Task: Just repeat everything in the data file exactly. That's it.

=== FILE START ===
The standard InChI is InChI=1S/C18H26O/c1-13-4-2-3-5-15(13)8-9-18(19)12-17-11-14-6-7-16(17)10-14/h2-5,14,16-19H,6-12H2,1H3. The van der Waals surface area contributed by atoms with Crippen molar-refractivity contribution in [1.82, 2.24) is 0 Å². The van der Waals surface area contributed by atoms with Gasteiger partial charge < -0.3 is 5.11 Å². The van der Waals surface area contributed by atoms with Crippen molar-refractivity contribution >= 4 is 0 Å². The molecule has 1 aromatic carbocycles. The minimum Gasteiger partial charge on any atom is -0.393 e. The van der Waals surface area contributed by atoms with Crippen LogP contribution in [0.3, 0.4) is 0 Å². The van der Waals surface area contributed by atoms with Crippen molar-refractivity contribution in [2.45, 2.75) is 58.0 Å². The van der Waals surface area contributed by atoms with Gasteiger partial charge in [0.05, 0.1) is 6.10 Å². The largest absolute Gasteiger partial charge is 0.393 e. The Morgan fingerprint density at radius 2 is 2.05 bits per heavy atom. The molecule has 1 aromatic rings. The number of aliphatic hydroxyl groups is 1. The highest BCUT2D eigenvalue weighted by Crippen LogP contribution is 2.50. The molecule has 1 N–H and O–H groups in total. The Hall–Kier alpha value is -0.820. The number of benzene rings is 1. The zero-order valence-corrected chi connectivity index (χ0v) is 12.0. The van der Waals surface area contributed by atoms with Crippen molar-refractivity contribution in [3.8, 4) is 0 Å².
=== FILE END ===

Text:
The standard InChI is InChI=1S/C18H26O/c1-13-4-2-3-5-15(13)8-9-18(19)12-17-11-14-6-7-16(17)10-14/h2-5,14,16-19H,6-12H2,1H3. The van der Waals surface area contributed by atoms with Crippen molar-refractivity contribution in [1.82, 2.24) is 0 Å². The van der Waals surface area contributed by atoms with Gasteiger partial charge < -0.3 is 5.11 Å². The van der Waals surface area contributed by atoms with Crippen molar-refractivity contribution >= 4 is 0 Å². The molecule has 1 aromatic carbocycles. The minimum Gasteiger partial charge on any atom is -0.393 e. The van der Waals surface area contributed by atoms with Crippen LogP contribution in [0.3, 0.4) is 0 Å². The van der Waals surface area contributed by atoms with Crippen molar-refractivity contribution in [2.45, 2.75) is 58.0 Å². The van der Waals surface area contributed by atoms with Gasteiger partial charge in [0.05, 0.1) is 6.10 Å². The largest absolute Gasteiger partial charge is 0.393 e. The Morgan fingerprint density at radius 2 is 2.05 bits per heavy atom. The molecule has 1 aromatic rings. The number of aliphatic hydroxyl groups is 1. The highest BCUT2D eigenvalue weighted by Crippen LogP contribution is 2.50. The molecule has 1 N–H and O–H groups in total. The Hall–Kier alpha value is -0.820. The number of benzene rings is 1. The zero-order valence-corrected chi connectivity index (χ0v) is 12.0. The van der Waals surface area contributed by atoms with Crippen molar-refractivity contribution in [3.8, 4) is 0 Å².